Michael Tucker often serves as the director of photography on the documentaries he co-directs with his wife and creative partner, Petra Epperlein, but he has an unusual co-cinematographer on their latest project: the dreaded East German Stasi. Archival surveillance footage from the old days of socialism eerily supplement and illustrate Epperlein’s painful family history in “Karl Marx City,” which screens at New York’s Film Forum.
Although she came from a loving family, Epperlein finds it hard to feel nostalgic for her childhood in what was then called Karl-Marx-Stadt. The city changed its name back to Chemnitz as soon as it could in 1990, but the painful legacy would live on, especially for her parents.
Epperlein gives us the rundown on the scope of the Stasi’s operations at the time of the fall of the Berlin Wall: 90,000 active agents and over 200,000 registered informants. The latter was particularly relevant to the Epperleins; her father started receiving poison pen letters accusing him of being a snitch shortly after reunification.
Eventually, the stress, guilt, resentment, and depression became too much for Epperlein’s father to bear, so he committed suicide, after burning all his letters and photos. Indeed, the extent to which he tried to erase all traces of himself was especially disturbing for his daughter, so she launched an investigation into her father’s relationship with the Stasi, to find if any existed. In the film, when she finally finds her answers, it is a bitter pill to swallow, but maybe not in the way we expect.
“Karl Marx City” is an unusually moving documentary that could even be called revelatory. However, it takes viewers a bit of time to adjust to Epperlein’s aesthetics. The black-and-white cinematography—stark and stylish in the case of Tucker, but just plain stark as far as the Stasi is concerned—is certainly apt and fittingly evocative.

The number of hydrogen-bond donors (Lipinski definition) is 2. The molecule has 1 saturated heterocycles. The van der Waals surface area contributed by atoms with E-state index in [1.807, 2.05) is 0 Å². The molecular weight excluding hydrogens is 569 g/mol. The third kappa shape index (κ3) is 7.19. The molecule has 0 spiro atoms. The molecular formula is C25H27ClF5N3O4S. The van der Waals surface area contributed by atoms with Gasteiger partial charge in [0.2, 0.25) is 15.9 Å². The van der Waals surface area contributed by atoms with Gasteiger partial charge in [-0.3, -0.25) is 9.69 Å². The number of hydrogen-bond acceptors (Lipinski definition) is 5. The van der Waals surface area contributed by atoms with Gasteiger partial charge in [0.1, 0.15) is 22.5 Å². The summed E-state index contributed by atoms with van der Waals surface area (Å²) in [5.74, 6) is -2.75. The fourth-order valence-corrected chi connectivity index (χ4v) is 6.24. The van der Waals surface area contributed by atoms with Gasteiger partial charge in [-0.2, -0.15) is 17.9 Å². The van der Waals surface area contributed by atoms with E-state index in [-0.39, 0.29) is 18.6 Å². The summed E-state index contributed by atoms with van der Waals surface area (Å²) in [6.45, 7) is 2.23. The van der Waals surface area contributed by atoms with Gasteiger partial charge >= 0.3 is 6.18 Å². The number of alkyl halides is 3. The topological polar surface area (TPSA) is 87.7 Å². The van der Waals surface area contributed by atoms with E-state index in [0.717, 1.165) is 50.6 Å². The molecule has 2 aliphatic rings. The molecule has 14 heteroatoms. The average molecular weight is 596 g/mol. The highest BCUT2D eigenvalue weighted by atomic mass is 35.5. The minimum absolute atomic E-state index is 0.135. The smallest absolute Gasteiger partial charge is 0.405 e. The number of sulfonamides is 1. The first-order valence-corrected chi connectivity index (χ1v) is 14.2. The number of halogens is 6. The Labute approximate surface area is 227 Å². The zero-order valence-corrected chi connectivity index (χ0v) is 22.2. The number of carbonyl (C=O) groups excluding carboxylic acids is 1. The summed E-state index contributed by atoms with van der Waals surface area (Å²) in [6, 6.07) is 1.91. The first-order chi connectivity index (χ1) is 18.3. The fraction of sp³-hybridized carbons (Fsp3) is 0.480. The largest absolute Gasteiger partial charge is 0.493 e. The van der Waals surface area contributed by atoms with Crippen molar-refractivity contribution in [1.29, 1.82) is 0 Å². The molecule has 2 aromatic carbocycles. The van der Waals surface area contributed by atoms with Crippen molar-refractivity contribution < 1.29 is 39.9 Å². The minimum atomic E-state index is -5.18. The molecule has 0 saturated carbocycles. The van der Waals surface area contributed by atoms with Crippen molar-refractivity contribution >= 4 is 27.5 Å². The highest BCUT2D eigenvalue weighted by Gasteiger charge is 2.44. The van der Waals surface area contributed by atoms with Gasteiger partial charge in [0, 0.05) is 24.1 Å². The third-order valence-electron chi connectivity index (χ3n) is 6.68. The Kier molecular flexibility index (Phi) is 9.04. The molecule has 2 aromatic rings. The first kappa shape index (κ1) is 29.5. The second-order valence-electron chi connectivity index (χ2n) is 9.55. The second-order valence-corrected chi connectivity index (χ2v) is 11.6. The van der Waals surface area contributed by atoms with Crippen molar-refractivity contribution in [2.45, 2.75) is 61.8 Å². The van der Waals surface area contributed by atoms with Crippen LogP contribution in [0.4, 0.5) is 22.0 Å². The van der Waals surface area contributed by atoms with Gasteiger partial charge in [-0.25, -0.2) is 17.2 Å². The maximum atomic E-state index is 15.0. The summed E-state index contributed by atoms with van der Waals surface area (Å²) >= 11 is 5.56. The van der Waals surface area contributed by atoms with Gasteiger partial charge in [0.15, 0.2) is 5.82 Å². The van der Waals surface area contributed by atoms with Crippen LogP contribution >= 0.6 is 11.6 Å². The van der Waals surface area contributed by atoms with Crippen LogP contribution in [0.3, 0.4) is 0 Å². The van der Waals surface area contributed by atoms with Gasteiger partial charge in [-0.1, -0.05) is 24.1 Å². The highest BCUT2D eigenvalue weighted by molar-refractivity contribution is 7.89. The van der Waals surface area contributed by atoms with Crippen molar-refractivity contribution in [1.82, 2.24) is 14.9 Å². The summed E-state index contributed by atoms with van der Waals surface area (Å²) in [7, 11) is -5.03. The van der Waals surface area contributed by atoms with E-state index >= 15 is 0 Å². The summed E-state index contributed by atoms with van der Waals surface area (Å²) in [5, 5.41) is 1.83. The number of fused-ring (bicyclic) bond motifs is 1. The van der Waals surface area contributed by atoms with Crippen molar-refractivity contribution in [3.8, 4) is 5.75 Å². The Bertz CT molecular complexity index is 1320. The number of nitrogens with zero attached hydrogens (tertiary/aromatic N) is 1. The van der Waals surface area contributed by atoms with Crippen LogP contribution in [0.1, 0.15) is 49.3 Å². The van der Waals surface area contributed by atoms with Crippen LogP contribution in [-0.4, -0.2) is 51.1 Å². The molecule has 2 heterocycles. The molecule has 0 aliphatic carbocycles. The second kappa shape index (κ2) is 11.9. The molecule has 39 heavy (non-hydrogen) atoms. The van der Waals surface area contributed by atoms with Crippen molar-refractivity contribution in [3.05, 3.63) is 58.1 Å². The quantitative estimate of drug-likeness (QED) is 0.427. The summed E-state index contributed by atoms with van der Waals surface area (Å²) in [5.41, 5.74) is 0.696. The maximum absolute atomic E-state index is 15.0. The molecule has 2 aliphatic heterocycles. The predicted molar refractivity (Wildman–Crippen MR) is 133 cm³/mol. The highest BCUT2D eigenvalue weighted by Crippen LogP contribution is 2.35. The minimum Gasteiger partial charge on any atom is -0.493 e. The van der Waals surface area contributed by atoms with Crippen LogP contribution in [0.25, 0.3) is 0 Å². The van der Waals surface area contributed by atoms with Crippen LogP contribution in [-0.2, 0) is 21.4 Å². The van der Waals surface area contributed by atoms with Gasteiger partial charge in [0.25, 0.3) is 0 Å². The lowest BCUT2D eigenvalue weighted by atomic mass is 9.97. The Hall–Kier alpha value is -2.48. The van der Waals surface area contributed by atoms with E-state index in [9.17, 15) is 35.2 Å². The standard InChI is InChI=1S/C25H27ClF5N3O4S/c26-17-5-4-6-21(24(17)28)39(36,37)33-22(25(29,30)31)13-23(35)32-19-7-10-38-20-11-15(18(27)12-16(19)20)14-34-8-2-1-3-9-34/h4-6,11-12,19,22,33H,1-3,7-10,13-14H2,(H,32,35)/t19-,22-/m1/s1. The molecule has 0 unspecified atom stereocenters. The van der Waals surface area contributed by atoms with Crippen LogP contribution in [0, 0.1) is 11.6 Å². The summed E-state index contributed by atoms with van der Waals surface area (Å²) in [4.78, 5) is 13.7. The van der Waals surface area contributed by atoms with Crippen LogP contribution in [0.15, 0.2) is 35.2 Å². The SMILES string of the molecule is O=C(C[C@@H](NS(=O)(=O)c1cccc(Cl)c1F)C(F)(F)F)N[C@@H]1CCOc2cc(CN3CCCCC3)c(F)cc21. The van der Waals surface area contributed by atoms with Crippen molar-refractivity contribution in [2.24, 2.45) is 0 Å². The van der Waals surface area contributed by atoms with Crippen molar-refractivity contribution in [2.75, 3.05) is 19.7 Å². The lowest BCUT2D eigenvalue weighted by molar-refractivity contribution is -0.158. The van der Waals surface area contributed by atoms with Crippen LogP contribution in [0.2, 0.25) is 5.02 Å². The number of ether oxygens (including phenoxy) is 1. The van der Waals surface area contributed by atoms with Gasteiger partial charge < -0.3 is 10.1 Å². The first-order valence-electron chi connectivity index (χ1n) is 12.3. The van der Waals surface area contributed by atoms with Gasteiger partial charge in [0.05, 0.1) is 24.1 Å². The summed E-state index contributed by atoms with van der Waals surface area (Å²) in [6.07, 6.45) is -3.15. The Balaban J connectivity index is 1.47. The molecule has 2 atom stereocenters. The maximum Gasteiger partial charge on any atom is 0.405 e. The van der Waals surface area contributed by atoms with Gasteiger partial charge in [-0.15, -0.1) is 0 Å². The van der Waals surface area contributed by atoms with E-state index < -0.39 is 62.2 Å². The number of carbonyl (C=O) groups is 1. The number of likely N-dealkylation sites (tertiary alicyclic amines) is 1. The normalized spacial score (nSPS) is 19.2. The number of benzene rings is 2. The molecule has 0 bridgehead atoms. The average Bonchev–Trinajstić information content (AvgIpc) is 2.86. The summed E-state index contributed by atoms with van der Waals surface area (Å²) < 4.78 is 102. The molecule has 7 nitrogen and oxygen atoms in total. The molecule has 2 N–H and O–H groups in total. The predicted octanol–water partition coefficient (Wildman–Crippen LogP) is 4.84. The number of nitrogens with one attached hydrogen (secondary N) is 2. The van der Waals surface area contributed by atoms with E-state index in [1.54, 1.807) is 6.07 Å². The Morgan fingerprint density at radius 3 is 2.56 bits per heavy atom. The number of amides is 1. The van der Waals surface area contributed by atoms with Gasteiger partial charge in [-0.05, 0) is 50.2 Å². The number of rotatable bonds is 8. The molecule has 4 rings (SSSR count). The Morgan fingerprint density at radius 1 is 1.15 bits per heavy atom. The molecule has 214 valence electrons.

However, the rather surreal scenes of Epperlein carrying oddly large boom mics seem distractingly absurd until we realize the exaggerated filmmaker persona is part of a defense mechanism. Slowly, Epperlein lowers her mask, allowing us to viscerally experience her family’s pain—and it stings.
Tellingly, Epperlein takes great pains to call out Florian Henckel von Donnersmarck’s “The Lives of Others” for creating a fictional good agent who protected his target, something that never happened in real life. While we generally take her point, it should be noted that the purpose of Ulrich Mühe’s character was not to absolve the Stasi but to indict it. This is what those 90,000 agents might have chosen to do, but they didn’t.
Regardless, “Karl Marx City” offers an absolutely fascinating look into lives of relatively average German Democratic Republic citizens and documents how the communist system continues to generate karma for everyone it touched.
“Karl Marx City” is challenging on many levels, but immediately accessible. It is definitely one of the head-and-shoulders highlights of this year’s Film Forum. Very highly recommended, “Karl Marx City” opens on Wednesday, March 29.
Joe Bendel writes about independent film and lives in New York. To read his most recent articles, please visit jbspins.blogspot.com